“She is a Chinese, but why is she called Maureen?” I asked myself. “Perhaps that’s just her nickname or perhaps it is the effect of globalisation!” I thought again. “This system of using foreign names has been as common as poverty in all Dallaian states. Perhaps Dallaians are embracing globalization faster than others since it is very difficult to find non-Dallaian people, say a native German or Dutch with Dallaian names such as Jamba? What my grandfather told me was that some powerful forces came to Dala and swept away Dallaian values replacing them with foreign values and that, today, anything Dallaian is related to Tradition while anything foreign is related to modernity. By that he meant that if one doesn’t want to be seen as very local, one had to speak a foreign language. And, for your information, a foreign language does not mean the native language of a person from a neighbouring Dallaian State. It has to be a language like German or French, whose origin is not Dala. In fact, even some Dallaian Media still refers to independent Dallaian Languages as dialects. For instance, a Dallaian Journalist would say something like “…the NBA Star speaks German, French, English and 8 other Dallaian dialects” referring to Dallaian languages that are fully independent just like any other, so-called, ‘modern language’. Of course, there are dialects too in Dala”
Well, I allowed such thoughts across my mind chiefly because I had no interest with whatever was being aired on TV as news. It was something to do with a musical celebrity, who had suddenly become bald-headed after visiting a barbershop. It just reminded me of my plan to shave my hair that coming weekend, but because I had to pay a fine of €14’00 to the Railway company (DB), shaving my hair had to be, strictly, a dead plan. I waited for real news to start even though I was sure not to feel proud of whatever was to be aired on TV, not unless it were something to do with sports.
The news finally came and there began an embarrassment- It was about police brutality, or attempt by police to stop a public demonstration in my Dallaian state. We watched footages of youths lying in pools of blood, we saw dead bodies pilled together in morgues and heard doctors saying that most victims and bodies had gunshot wounds or live bullets in them. The Dallaian governor was still out of reach. At this juncture, Annabel turned to me and posted a serious question.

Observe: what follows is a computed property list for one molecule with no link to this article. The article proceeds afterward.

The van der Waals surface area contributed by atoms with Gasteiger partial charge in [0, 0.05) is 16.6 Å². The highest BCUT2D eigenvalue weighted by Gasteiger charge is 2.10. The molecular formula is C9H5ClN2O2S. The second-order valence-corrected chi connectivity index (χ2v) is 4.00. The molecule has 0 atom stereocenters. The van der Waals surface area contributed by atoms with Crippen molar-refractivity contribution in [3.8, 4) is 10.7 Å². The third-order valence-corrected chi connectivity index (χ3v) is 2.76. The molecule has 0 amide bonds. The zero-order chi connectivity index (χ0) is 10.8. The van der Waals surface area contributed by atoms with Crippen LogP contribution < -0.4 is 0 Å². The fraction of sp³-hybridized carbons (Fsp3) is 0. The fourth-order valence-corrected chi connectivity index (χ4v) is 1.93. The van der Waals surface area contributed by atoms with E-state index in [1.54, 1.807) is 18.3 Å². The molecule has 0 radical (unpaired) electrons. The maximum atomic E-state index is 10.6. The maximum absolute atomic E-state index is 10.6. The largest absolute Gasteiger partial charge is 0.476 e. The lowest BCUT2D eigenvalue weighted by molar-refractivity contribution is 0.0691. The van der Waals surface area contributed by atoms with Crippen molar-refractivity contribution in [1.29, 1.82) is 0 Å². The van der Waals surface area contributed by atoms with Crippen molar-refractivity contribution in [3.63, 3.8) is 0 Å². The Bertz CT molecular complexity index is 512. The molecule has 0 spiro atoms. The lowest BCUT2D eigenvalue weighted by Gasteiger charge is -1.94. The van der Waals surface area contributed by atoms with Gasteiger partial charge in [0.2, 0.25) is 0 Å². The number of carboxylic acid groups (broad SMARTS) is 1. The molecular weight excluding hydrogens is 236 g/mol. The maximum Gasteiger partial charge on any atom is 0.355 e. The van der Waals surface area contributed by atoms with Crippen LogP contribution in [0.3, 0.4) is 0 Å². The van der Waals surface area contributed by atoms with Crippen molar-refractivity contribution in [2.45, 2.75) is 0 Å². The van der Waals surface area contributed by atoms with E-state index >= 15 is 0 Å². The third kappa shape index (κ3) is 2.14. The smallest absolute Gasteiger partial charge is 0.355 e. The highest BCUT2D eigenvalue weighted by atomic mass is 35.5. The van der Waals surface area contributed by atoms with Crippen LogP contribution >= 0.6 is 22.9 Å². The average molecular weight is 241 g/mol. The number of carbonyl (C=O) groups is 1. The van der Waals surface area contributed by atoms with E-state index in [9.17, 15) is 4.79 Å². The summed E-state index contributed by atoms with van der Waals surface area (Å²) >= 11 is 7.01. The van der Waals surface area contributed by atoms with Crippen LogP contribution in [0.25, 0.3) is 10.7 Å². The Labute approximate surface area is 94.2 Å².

“Will you go back to your country?”
As if that was the question in everyone’s mind, they all turned to face me and waited eagerly for their answer.
Well, everything, but the answer to this question is still fresh in my mind; I swear! I do not remember the answer to that serious question. What I remember is having turned to the Maureen lady to make noise and divert people’s attention away from the horrifying news and video footages.
“Maureen, nǐ shuō Hànyŭ ma? (Do you speak Chinese?)” I asked.
She was positively surprised to hear me speak Chinese and stood up on her feet and walked closer to me. I appropriately assumed that that was a standing ovation to my linguistic ability.
“Oh, hăo! (Laughing) Wŏ shì Zhōngguó rén. Nǐ ne, Nǐ yě shuō Hànyŭ ma? (Oh, cute! I’m a Chinese. And you, you speak Chinese language too?)”
“Māma huhu (A little bit)” I responded.
We chatted for a while and I learnt that Maureen was just, but her nickname. She had taken it as a nickname because many non-Chinese people found it difficult to memorise and pronounce her first name, Muolihua. Muolihua is such a beautiful name which means, Jasmine (flower) in English.
Even though everyone was surprised to hear me speak Chinese, none of them directed her/his attention to our conversation. Instead, they glued their eyes to the screen to continue watching the darkest side of Dala. And, while speaking with Muolihua, I saw a different video footage picked somewhere in a beach. There was a Marine vessel with some Dallaian passengers in it, what attracted my ears the most was the statement said by the news anchor that “…the new arrivals are being taken care of by the UNHCR” I underlined the word “new arrivals” for it clued me in on what Mika meant by saying that I wasn’t a new arrival “No, no, no! He is a student!”
Believe me you! All my encounters or happenings since that morning, from the fine in the train, dishonesty with the international calling card, the refugee issue and the sky cinema story to the shouting lady in the tram, never made me an angry man. It was that television video footage that spoilt my day, completely. I walked out to go and check my food in the kitchen, feeling very sad. While walking out with thoughts, a voice came from behind me: “Zàijiān!” That was Maureen saying goodbye to me. Without letting her understand my emotional status, I turned to her with a forced smile to give an appropriate response in Chinese language as I closed the door.
“Zàijiān (Good bye)!”
“Dala has once again failed to protect me from shame, has failed to respect humanity, has failed to safeguard the dignity of her dead citizens leave alone those still alive. Why did they allow dead bodies to be filmed? Why didn’t they cover the bodies lying in pools of blood in the streets? Why must they shoot at unarmed demonstrators in the first place? “Do they want other people to view us as failures? – People who cannot organize create and deliver any good? Why do they make decisions that are unpopular with their good citizens of integrity- decisions that can only herald civil unrest and loss of lives?